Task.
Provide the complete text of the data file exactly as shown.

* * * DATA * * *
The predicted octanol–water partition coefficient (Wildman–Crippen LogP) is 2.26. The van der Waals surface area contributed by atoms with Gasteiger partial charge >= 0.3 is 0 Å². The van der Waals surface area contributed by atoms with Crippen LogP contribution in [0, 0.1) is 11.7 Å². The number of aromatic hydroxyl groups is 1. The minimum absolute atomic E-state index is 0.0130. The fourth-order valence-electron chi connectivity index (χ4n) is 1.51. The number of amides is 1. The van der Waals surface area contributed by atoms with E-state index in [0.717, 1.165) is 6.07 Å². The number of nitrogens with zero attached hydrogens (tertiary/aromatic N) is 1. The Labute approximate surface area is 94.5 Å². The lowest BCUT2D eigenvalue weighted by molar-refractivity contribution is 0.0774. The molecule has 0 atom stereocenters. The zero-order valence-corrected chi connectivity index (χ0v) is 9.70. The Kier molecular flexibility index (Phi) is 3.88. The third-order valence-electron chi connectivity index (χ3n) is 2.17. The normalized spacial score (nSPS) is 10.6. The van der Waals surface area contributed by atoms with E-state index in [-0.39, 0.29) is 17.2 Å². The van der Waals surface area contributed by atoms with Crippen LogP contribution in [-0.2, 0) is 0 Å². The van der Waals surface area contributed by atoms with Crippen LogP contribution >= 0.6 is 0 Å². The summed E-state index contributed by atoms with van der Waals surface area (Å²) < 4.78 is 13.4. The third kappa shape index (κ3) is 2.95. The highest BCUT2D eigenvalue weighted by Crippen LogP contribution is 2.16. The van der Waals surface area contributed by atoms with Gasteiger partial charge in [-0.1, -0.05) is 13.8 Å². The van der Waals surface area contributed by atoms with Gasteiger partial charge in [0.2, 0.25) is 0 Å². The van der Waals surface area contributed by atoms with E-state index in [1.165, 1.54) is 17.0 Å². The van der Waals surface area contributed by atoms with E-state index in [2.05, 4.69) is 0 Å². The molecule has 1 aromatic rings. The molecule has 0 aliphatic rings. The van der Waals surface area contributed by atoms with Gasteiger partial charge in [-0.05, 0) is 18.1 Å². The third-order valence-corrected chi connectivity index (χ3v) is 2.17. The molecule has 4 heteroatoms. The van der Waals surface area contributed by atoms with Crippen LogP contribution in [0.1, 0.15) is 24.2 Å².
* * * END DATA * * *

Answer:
The predicted octanol–water partition coefficient (Wildman–Crippen LogP) is 2.26. The van der Waals surface area contributed by atoms with Gasteiger partial charge >= 0.3 is 0 Å². The van der Waals surface area contributed by atoms with Crippen LogP contribution in [0, 0.1) is 11.7 Å². The number of aromatic hydroxyl groups is 1. The minimum absolute atomic E-state index is 0.0130. The fourth-order valence-electron chi connectivity index (χ4n) is 1.51. The number of amides is 1. The van der Waals surface area contributed by atoms with E-state index in [0.717, 1.165) is 6.07 Å². The number of nitrogens with zero attached hydrogens (tertiary/aromatic N) is 1. The Labute approximate surface area is 94.5 Å². The lowest BCUT2D eigenvalue weighted by molar-refractivity contribution is 0.0774. The molecule has 0 atom stereocenters. The zero-order valence-corrected chi connectivity index (χ0v) is 9.70. The Kier molecular flexibility index (Phi) is 3.88. The third-order valence-electron chi connectivity index (χ3n) is 2.17. The normalized spacial score (nSPS) is 10.6. The van der Waals surface area contributed by atoms with E-state index in [-0.39, 0.29) is 17.2 Å². The van der Waals surface area contributed by atoms with Crippen LogP contribution in [-0.2, 0) is 0 Å². The van der Waals surface area contributed by atoms with Crippen LogP contribution >= 0.6 is 0 Å². The summed E-state index contributed by atoms with van der Waals surface area (Å²) < 4.78 is 13.4. The third kappa shape index (κ3) is 2.95. The highest BCUT2D eigenvalue weighted by Crippen LogP contribution is 2.16. The van der Waals surface area contributed by atoms with Gasteiger partial charge in [-0.1, -0.05) is 13.8 Å². The van der Waals surface area contributed by atoms with Gasteiger partial charge in [0.2, 0.25) is 0 Å². The van der Waals surface area contributed by atoms with E-state index in [1.165, 1.54) is 17.0 Å². The van der Waals surface area contributed by atoms with E-state index in [2.05, 4.69) is 0 Å². The molecule has 1 aromatic rings. The molecule has 0 aliphatic rings. The van der Waals surface area contributed by atoms with Gasteiger partial charge in [-0.05, 0) is 18.1 Å². The third-order valence-corrected chi connectivity index (χ3v) is 2.17. The molecule has 4 heteroatoms. The van der Waals surface area contributed by atoms with Crippen LogP contribution in [0.1, 0.15) is 24.2 Å².